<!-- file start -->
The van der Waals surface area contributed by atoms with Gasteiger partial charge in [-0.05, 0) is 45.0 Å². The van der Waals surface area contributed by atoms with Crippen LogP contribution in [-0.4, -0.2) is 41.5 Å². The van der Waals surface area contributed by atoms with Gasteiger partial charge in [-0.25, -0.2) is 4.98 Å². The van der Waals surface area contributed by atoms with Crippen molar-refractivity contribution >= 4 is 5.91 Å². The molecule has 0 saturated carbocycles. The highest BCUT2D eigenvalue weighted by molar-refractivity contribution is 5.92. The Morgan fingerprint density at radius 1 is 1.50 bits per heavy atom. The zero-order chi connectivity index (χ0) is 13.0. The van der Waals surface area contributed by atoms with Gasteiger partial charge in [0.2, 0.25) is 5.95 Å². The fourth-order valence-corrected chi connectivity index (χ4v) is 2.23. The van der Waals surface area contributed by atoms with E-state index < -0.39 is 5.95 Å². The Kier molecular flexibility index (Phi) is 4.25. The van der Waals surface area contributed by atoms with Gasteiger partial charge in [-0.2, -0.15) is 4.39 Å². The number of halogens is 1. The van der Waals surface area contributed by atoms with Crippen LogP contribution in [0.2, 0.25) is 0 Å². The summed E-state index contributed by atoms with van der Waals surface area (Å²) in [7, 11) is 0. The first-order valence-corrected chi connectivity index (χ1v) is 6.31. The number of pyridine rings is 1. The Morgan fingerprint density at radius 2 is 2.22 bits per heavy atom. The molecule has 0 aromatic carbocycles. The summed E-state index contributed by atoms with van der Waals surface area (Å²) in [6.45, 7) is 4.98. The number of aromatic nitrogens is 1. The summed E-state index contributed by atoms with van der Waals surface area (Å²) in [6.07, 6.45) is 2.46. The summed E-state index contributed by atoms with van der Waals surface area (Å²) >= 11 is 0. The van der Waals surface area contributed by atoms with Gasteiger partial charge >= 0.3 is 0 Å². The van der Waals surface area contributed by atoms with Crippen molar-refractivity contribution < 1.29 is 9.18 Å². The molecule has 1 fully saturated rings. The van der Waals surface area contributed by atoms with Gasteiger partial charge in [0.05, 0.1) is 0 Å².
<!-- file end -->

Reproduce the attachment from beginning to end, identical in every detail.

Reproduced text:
The van der Waals surface area contributed by atoms with Gasteiger partial charge in [-0.05, 0) is 45.0 Å². The van der Waals surface area contributed by atoms with Crippen LogP contribution in [-0.4, -0.2) is 41.5 Å². The van der Waals surface area contributed by atoms with Gasteiger partial charge in [-0.25, -0.2) is 4.98 Å². The van der Waals surface area contributed by atoms with Crippen molar-refractivity contribution >= 4 is 5.91 Å². The molecule has 0 saturated carbocycles. The highest BCUT2D eigenvalue weighted by molar-refractivity contribution is 5.92. The Morgan fingerprint density at radius 1 is 1.50 bits per heavy atom. The zero-order chi connectivity index (χ0) is 13.0. The van der Waals surface area contributed by atoms with Gasteiger partial charge in [0.2, 0.25) is 5.95 Å². The fourth-order valence-corrected chi connectivity index (χ4v) is 2.23. The van der Waals surface area contributed by atoms with E-state index < -0.39 is 5.95 Å². The Kier molecular flexibility index (Phi) is 4.25. The van der Waals surface area contributed by atoms with Gasteiger partial charge in [-0.2, -0.15) is 4.39 Å². The number of halogens is 1. The van der Waals surface area contributed by atoms with Crippen LogP contribution in [0.2, 0.25) is 0 Å². The summed E-state index contributed by atoms with van der Waals surface area (Å²) in [7, 11) is 0. The first-order valence-corrected chi connectivity index (χ1v) is 6.31. The number of pyridine rings is 1. The Morgan fingerprint density at radius 2 is 2.22 bits per heavy atom. The molecule has 0 aromatic carbocycles. The summed E-state index contributed by atoms with van der Waals surface area (Å²) in [6.45, 7) is 4.98. The number of aromatic nitrogens is 1. The summed E-state index contributed by atoms with van der Waals surface area (Å²) in [6.07, 6.45) is 2.46. The summed E-state index contributed by atoms with van der Waals surface area (Å²) >= 11 is 0. The van der Waals surface area contributed by atoms with Gasteiger partial charge >= 0.3 is 0 Å². The van der Waals surface area contributed by atoms with Crippen molar-refractivity contribution < 1.29 is 9.18 Å². The molecule has 1 fully saturated rings. The van der Waals surface area contributed by atoms with Gasteiger partial charge in [0.05, 0.1) is 0 Å².